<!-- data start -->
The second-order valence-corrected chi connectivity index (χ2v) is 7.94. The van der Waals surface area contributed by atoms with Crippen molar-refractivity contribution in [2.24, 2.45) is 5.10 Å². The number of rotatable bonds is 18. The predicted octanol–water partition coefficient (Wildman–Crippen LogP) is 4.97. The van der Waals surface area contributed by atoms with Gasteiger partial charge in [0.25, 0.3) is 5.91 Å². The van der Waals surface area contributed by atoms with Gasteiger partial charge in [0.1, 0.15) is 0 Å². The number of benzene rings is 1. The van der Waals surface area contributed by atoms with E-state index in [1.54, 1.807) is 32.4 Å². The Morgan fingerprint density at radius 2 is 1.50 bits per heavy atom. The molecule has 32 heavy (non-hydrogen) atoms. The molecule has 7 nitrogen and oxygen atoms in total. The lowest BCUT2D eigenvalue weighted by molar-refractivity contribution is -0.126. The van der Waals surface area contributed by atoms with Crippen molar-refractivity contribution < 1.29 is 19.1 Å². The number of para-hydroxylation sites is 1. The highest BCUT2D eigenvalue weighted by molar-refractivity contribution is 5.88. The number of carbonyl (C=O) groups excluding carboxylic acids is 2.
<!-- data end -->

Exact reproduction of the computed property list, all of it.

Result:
The second-order valence-corrected chi connectivity index (χ2v) is 7.94. The van der Waals surface area contributed by atoms with Crippen molar-refractivity contribution in [2.24, 2.45) is 5.10 Å². The number of rotatable bonds is 18. The predicted octanol–water partition coefficient (Wildman–Crippen LogP) is 4.97. The van der Waals surface area contributed by atoms with Gasteiger partial charge in [0.25, 0.3) is 5.91 Å². The van der Waals surface area contributed by atoms with Gasteiger partial charge in [0.1, 0.15) is 0 Å². The number of benzene rings is 1. The van der Waals surface area contributed by atoms with E-state index in [1.54, 1.807) is 32.4 Å². The Morgan fingerprint density at radius 2 is 1.50 bits per heavy atom. The molecule has 32 heavy (non-hydrogen) atoms. The molecule has 7 nitrogen and oxygen atoms in total. The lowest BCUT2D eigenvalue weighted by molar-refractivity contribution is -0.126. The van der Waals surface area contributed by atoms with Crippen molar-refractivity contribution < 1.29 is 19.1 Å². The number of para-hydroxylation sites is 1. The highest BCUT2D eigenvalue weighted by molar-refractivity contribution is 5.88. The number of carbonyl (C=O) groups excluding carboxylic acids is 2.